Last night we had the priviledge of receiving a cheque for $103,500 to the Lawyers Legacy for Children Fund held at Hamilton Community Foundation, donated as part of the proceeds of the 2011 Hamilton Lawyers’ Show, A Man For All Seasons. On so many levels this was a remarkable accomplishment and worthy of celebration. As one of a few “non lawyers” in the room, I felt proud and inspired to see such a large and varied group from our local legal community come together to celebrate the success of their huge commitment of time and talent in putting on A Man For All Seasons last June, in addition to the long term benefit that this effort will provide to the young people of this community, through the fund at HCF as well as the broader community as a result of an additional gift made to Theatre Aquarius from the proceeds. The level of commitment, passion and collaboration that all involved brought to this project is inspirational and, as one lawyer noted in conversation, quite reflective of the spirit within our legal community that is somewhat unique to Hamilton. Hats off to all of you!
In addition to celebrating another year of solid accomplishment, today we said a sad goodbye to several board members who have completed their service to HCF. Board Members Robert Crockford, Eric Girt, Geoff Hogarth, Sarah Murphy, Graham Browne, and PJ Mercanti all leave a positive legacy of contribution. We also thanked our departing past Chair Dr. Lindsey George for her long and distinguished leadership. Finally, outgoing Board Chair Dr. Gary Warner proudly passed the torch to incoming Chair Paul Gibel. HCF tradition of strong governance continued today. Gary been a great leader at HCF and in the broader community. We move forward with confidence in our Board and Staff leadership and optimism about the impact we are making on the changing trajectory of Hamilton.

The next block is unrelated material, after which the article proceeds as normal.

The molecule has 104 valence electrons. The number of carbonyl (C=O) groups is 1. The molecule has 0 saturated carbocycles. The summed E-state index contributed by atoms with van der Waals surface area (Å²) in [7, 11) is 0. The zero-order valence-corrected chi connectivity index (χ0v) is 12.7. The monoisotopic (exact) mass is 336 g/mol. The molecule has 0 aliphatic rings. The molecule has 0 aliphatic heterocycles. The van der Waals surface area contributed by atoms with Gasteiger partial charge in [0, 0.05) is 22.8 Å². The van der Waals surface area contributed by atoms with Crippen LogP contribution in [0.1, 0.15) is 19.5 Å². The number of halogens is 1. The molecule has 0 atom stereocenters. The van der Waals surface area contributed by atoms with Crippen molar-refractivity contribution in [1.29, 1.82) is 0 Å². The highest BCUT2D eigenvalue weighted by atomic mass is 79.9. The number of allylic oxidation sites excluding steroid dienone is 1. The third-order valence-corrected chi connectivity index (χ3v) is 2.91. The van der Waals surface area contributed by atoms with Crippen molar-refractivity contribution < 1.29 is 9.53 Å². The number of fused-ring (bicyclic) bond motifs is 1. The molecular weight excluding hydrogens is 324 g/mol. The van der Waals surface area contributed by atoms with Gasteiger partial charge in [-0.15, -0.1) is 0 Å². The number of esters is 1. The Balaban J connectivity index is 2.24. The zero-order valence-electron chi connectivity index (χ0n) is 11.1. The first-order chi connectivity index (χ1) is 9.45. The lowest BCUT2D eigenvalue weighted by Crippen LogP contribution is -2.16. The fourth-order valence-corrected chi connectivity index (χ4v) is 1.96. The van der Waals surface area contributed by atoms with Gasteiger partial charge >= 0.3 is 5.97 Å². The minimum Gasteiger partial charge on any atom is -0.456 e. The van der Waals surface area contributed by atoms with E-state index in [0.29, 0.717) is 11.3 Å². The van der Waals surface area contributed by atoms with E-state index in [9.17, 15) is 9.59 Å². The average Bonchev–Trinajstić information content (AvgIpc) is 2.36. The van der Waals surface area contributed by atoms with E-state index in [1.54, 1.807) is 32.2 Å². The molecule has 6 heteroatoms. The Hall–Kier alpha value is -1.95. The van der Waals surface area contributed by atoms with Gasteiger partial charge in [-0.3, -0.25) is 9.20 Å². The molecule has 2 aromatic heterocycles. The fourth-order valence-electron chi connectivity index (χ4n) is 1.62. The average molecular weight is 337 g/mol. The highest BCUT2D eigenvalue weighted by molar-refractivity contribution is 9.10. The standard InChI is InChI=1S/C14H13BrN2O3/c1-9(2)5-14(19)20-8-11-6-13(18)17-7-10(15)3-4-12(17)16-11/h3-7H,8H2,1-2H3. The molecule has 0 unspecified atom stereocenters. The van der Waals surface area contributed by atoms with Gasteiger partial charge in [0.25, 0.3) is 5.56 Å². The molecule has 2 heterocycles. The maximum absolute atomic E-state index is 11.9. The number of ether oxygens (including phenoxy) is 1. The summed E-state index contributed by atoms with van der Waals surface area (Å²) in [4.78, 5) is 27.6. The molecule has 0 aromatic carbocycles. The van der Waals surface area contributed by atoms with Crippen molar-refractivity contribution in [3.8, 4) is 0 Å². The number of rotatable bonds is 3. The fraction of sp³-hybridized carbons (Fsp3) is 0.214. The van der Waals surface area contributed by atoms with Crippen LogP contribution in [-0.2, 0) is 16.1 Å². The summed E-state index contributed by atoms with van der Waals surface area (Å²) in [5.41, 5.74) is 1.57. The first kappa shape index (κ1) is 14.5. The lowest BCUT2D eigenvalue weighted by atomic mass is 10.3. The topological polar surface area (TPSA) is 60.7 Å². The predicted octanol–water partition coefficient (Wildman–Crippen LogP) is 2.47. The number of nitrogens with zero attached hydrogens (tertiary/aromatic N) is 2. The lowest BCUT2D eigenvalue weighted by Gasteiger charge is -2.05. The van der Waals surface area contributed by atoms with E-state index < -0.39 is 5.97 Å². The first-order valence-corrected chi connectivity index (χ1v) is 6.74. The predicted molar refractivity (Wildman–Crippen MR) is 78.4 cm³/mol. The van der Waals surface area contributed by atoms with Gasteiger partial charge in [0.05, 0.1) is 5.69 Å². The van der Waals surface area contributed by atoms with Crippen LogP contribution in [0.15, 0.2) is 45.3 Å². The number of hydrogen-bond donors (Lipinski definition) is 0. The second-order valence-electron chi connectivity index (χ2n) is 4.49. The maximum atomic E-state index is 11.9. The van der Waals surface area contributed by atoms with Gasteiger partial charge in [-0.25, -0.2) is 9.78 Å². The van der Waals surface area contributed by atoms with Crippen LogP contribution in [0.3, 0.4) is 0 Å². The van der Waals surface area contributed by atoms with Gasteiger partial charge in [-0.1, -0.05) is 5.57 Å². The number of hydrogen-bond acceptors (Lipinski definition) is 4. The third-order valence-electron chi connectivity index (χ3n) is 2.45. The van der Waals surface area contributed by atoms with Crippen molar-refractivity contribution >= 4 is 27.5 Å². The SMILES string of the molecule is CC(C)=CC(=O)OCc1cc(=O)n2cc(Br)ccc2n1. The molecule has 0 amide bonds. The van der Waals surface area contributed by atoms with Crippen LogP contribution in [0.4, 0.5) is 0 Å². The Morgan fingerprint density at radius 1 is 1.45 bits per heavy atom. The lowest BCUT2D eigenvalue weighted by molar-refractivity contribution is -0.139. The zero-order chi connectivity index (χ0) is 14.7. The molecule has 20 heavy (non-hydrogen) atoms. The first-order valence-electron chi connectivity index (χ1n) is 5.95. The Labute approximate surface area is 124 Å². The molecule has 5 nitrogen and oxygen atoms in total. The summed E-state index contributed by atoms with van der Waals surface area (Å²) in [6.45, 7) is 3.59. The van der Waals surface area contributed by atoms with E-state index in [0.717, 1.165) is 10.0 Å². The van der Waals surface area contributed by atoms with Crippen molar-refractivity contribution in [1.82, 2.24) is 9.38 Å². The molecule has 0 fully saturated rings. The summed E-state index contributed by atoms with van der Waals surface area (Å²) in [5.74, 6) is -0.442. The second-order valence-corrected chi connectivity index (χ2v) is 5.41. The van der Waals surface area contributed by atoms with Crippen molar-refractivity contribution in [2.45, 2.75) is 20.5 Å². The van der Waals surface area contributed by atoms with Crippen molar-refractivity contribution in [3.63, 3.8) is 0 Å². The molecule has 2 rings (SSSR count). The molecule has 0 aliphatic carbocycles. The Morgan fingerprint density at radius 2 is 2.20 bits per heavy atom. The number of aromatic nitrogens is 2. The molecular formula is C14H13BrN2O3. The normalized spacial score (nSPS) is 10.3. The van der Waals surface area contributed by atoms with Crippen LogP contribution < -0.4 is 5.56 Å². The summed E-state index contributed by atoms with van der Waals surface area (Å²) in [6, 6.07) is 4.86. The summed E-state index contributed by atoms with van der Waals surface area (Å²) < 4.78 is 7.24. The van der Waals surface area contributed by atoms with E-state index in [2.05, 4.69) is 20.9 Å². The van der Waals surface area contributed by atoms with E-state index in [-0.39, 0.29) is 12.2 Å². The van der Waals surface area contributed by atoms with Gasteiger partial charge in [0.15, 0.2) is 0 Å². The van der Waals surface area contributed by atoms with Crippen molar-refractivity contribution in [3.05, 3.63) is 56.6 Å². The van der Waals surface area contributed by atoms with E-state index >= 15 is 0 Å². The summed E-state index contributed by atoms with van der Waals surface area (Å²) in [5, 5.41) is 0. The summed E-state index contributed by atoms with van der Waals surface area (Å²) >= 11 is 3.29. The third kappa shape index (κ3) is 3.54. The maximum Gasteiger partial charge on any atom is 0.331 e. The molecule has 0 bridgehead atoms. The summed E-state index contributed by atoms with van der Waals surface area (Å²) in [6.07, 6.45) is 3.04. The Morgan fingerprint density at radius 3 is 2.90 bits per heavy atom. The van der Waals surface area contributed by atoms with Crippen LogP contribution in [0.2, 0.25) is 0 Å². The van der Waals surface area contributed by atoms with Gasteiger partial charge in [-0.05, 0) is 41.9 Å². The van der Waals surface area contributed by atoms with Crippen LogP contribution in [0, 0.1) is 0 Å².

I am excited to be presenting this afternoon to the Revitalizing Downtowns Summit http://www.revitalizingdowntowns.net/. My panel includes senior leaders from Community Foundations in both Cleveland and Indianapolis with some amazing experience in partnering to develop great public spaces. The conference also includes some remarkable people like Pam Blais and Ken Greenberg who have done so much to shape thinking about urbanism in Canada and around the world. We are really fortunate that the conference has come to Hamilton for the first time, signaling both hope about the future of our downtown and challenging us to action the lessons of so many other cities that remain far ahead of us in renewal.
As the parent of two students in Hamilton’s public secondary system, I was especially interested in the two guests for the Foundation’s final Vital Signs show for the season: HWDSB director John Malloy, and board chair Tim Simmons. While I confess that my children’s school is not one of those directly affected by the accommodation review , I know many families who are and I have a sense of the depth of emotion that goes beyond the pages of the newspaper.
I hope you will take the time to watch the program. It presents clearly the board’s rationale for the tough decisions it is making. Both Mr. Malloy and Mr. Simmons are clear that declining enrolment and deteriorating facilities are concerns, but the focus is on putting resources into what kids need to be successful – now, five years from now and beyond.
More important than the decisions already made are those that lie ahead, with respect to programs, boundaries and transportation; decisions that are intended to create the type of diverse learning environment in which research shows students learn better. As Mr. Malloy states, by offering more access to the range programs that kids need to be successful, “we open doors that, right now, they don’t know exist”. He recognizes the complexities and the concerns but asserts that diverse programming that attracts a diverse student body is one of those things that works. Creating that kind of learning community and engaging the community around that guiding principle, he says is “important, significant and challenging work…but our work wouldn’t be finished until we went there and that’s our plan.”